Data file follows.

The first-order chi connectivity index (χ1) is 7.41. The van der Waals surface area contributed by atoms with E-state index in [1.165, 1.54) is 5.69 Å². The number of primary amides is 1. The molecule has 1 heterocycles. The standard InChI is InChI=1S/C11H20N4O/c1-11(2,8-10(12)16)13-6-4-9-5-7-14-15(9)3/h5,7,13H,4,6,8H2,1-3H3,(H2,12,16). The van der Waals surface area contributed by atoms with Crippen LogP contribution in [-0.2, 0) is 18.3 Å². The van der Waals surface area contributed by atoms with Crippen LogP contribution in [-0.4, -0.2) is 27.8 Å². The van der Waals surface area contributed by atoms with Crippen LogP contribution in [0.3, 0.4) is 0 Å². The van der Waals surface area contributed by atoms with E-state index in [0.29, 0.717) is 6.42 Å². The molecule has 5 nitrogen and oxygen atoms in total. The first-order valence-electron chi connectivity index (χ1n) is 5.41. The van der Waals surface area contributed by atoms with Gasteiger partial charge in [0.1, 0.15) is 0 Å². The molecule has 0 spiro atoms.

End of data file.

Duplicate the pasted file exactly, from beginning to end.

The first-order chi connectivity index (χ1) is 7.41. The van der Waals surface area contributed by atoms with E-state index in [1.165, 1.54) is 5.69 Å². The number of primary amides is 1. The molecule has 1 heterocycles. The standard InChI is InChI=1S/C11H20N4O/c1-11(2,8-10(12)16)13-6-4-9-5-7-14-15(9)3/h5,7,13H,4,6,8H2,1-3H3,(H2,12,16). The van der Waals surface area contributed by atoms with Crippen LogP contribution in [-0.2, 0) is 18.3 Å². The van der Waals surface area contributed by atoms with Crippen LogP contribution in [-0.4, -0.2) is 27.8 Å². The van der Waals surface area contributed by atoms with Crippen LogP contribution in [0.3, 0.4) is 0 Å². The van der Waals surface area contributed by atoms with E-state index in [0.29, 0.717) is 6.42 Å². The molecule has 5 nitrogen and oxygen atoms in total. The first-order valence-electron chi connectivity index (χ1n) is 5.41. The van der Waals surface area contributed by atoms with Gasteiger partial charge in [0.1, 0.15) is 0 Å². The molecule has 0 spiro atoms.